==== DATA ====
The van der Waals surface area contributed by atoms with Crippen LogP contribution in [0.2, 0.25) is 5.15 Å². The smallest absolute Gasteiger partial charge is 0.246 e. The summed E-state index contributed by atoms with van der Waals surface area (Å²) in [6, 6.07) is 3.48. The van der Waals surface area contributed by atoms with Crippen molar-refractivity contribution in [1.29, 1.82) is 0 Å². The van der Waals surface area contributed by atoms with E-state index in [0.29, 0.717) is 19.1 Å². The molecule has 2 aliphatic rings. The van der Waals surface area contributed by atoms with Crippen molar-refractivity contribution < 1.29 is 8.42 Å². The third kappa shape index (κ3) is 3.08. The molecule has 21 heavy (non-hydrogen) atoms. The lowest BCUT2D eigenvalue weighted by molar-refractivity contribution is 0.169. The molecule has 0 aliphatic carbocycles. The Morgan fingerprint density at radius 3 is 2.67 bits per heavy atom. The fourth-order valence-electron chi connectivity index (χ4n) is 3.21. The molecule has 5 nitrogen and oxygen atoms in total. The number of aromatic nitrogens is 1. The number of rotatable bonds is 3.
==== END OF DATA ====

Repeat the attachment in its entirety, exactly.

The van der Waals surface area contributed by atoms with Crippen LogP contribution in [0.2, 0.25) is 5.15 Å². The smallest absolute Gasteiger partial charge is 0.246 e. The summed E-state index contributed by atoms with van der Waals surface area (Å²) in [6, 6.07) is 3.48. The van der Waals surface area contributed by atoms with Crippen molar-refractivity contribution in [1.29, 1.82) is 0 Å². The van der Waals surface area contributed by atoms with E-state index in [0.29, 0.717) is 19.1 Å². The molecule has 2 aliphatic rings. The van der Waals surface area contributed by atoms with Crippen molar-refractivity contribution < 1.29 is 8.42 Å². The third kappa shape index (κ3) is 3.08. The molecule has 21 heavy (non-hydrogen) atoms. The lowest BCUT2D eigenvalue weighted by molar-refractivity contribution is 0.169. The molecule has 0 aliphatic carbocycles. The Morgan fingerprint density at radius 3 is 2.67 bits per heavy atom. The fourth-order valence-electron chi connectivity index (χ4n) is 3.21. The molecule has 5 nitrogen and oxygen atoms in total. The number of aromatic nitrogens is 1. The number of rotatable bonds is 3.